Welcome to the Islandwood ecological footprint calculator.
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Ecological
Footprint Calculator

Footprints. We make them everywhere we go. But unlike the impressions we leave in mud or sand, which we can clearly see, our Ecological Footprints outline the space we each need to survive.

Understanding exactly how big our Ecological Footprints are can be difficult because they encompass all the space and resources we need to live—light (energy), air, water and soil.

Learn how the choices you make affect the size of your Ecological Footprint.

  • Morning Routine

  • Daytime Routine

  • Evening Routine

How long do you spend in the shower?

  • 3 minutes
  • 5 minutes
  • 10 minutes

When brushing your teeth, do you turn off the tap?

How often do you flush the toilet?

What kind of clothing do you wear?

How do you get from place to place?

Select all that apply.

What distance do you travel to school or to work?

  • Less than 1 mile
  • 5-10 miles
  • 25 miles
  • 50+ miles

After eating, what do you discard?

Select all that apply.

Where do you recycle or compost?

Select all that apply.

How often do you turn off the lights when you leave the room?

  • Always
  • Sometimes
  • Never

How would you describe your eating habits?

How much leftover food do you have after each meal?

  • None
  • Just Scraps
  • Half
  • All of it

Did you know?

The average person spends approximately 182 days in the shower over the course of their lifetime. That’s an average of 10 minutes a day. Depending on your showerhead, the average human uses 2.5 gallons of water per minute. That equates to 9,125 gallons of water a year. Source

A standard faucet can use between 2 and 3 gallons of water per minute. By turning off the tap while brushing your teeth, you can conserve between 20 and 30 gallons of water per person per week. For a family of four, that’s 6,000 gallons of water per year. Source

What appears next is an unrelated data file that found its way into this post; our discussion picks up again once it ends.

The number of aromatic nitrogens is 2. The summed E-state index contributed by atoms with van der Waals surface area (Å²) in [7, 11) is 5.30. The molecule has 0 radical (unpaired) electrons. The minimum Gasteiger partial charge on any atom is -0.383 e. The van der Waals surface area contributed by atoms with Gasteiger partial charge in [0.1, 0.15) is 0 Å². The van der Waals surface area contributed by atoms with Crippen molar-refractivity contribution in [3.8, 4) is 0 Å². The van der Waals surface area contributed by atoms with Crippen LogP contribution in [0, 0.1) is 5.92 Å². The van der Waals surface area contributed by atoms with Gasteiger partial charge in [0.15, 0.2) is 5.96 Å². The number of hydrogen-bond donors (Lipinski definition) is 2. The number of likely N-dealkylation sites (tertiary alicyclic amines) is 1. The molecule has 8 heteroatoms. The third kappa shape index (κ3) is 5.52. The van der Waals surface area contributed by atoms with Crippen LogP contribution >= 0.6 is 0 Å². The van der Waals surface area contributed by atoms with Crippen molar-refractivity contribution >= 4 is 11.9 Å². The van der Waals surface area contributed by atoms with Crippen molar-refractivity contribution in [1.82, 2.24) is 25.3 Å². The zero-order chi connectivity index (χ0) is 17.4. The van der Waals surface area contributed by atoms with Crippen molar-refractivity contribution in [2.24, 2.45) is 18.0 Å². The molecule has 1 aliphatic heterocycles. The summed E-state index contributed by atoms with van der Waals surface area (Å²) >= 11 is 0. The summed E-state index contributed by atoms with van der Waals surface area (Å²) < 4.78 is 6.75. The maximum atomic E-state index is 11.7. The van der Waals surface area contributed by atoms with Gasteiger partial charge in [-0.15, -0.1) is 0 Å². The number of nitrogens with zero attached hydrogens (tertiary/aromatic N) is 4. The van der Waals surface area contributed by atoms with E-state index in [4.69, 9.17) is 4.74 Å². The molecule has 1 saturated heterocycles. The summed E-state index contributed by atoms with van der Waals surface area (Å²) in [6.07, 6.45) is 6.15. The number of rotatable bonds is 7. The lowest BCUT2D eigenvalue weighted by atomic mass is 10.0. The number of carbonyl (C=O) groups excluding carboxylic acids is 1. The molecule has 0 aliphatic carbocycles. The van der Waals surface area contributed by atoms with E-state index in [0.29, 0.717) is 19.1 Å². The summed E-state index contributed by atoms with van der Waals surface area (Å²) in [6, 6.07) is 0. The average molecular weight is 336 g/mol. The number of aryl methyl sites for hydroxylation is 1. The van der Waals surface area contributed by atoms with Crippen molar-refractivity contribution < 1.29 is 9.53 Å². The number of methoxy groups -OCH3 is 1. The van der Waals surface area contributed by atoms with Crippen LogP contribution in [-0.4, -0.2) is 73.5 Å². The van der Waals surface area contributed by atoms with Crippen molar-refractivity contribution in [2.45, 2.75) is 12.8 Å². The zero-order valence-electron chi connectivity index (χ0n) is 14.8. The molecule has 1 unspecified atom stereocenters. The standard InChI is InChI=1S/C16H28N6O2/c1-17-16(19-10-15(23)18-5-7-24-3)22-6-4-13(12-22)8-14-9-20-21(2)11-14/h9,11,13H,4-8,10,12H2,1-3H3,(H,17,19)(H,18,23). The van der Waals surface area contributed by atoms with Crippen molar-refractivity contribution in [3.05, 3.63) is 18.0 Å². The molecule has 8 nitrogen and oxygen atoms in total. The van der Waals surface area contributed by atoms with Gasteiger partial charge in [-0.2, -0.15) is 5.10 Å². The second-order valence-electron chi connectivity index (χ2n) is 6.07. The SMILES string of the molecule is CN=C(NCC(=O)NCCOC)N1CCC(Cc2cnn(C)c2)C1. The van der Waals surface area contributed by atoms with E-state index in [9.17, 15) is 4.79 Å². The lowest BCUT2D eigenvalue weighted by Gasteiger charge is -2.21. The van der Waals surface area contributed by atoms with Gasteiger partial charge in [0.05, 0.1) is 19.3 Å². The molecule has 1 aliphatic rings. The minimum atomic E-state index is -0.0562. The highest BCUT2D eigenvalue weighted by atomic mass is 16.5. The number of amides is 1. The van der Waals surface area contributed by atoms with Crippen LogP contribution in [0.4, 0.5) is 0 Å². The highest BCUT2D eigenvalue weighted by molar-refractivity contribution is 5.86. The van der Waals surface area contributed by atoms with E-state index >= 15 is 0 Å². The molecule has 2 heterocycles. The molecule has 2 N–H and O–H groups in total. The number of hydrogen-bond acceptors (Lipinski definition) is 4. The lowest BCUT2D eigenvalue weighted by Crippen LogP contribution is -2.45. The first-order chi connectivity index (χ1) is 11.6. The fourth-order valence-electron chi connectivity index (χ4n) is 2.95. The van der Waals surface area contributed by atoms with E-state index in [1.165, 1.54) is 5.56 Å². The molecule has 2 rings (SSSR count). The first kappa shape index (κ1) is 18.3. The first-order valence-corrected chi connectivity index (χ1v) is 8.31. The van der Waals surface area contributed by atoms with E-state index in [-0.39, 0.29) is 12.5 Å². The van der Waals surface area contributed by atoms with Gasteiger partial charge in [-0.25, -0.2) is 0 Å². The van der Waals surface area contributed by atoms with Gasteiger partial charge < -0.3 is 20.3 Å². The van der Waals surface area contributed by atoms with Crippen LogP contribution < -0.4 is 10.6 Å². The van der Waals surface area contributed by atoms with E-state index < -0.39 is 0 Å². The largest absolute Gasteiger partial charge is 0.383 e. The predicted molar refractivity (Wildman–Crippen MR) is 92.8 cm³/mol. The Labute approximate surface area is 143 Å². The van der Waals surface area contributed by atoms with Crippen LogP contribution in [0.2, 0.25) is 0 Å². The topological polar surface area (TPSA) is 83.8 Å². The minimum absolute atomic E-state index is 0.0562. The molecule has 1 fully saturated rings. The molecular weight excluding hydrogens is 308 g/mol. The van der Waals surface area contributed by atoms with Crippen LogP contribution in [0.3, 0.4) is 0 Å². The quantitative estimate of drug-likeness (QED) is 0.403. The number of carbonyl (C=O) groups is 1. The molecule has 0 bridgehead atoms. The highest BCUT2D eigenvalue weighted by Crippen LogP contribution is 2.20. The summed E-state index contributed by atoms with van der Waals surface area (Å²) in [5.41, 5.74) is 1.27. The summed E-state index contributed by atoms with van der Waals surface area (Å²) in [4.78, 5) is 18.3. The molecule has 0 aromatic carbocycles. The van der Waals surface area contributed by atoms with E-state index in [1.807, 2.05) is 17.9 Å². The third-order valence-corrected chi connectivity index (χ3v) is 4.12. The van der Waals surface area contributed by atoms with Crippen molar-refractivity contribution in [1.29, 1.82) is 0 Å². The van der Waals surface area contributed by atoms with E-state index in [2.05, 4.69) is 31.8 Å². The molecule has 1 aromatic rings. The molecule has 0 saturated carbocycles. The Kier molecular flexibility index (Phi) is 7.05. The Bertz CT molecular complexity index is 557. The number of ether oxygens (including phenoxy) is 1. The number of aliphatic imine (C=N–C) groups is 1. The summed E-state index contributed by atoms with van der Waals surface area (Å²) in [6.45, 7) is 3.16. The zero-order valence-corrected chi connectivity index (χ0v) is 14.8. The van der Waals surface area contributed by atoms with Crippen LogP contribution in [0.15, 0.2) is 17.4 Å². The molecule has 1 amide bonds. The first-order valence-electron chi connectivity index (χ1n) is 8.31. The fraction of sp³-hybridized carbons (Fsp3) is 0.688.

Older toilets can use between 3 and 7 gallons of water with every flush. Multiply that by 5 (the average number of flushes a day) and that’s 6,338 to 12,775 gallons of water used per person, per year. High efficiency toilets use only 1.28 gallons of water per flush, resulting in 2,336 gallons of water used per person, per year. Source

The reuse of 1 ton of polyester garments uses only 1.8% of the energy required to manufacture these goods from new materials, and the reuse of 1 ton of cotton clothing uses only 2.6% of the energy required to manufacture it from new materials. Source

Americans use nearly 400 million gallons of gasoline every day. This will fill a 600-acre lake about 2 feet deep. Idling for 10 seconds consumes more fuel than turning off the engine. Source

The average person generates approximately 4 pounds of trash every day (about 1.5 tons of solid waste per year). Studies show about 75% of solid waste is recyclable, even though only about 30% is actually recycled. In fact, Americans throw away 25,000,000 plastic bottles every hour. Source

Recycling aluminum cans saves 95% of the energy used to make cans from new material. Recycling one aluminum can saves enough energy to listen to an entire album on an iPod. Recycling 100 cans could light your bedroom for two weeks. Source

Lighting makes up about 15% of an electricity bill. It’s easy to forget to turn off lights in high-traffic areas like hallways, stairs or garages. Motion sensors are a great way to turn lights on and off for you. You can also save energy by using light dimmers. Source

Raising animals for food creates 18% of global greenhouse gases (more than transportation). Producing one pound of hamburger meat contributes to as much greenhouse gases driving a small car 20 miles. A pound of pork equals about 5 miles. A pound of potatoes equals just 0.34 miles. Source

More than 20 pounds of food wasted each month for each of 311 million Americans (That’s like dumping 80 hamburgers in the garbage). Over the course of a year, Americans waste 40% of food (an equivalent of 165 billion dollars). Source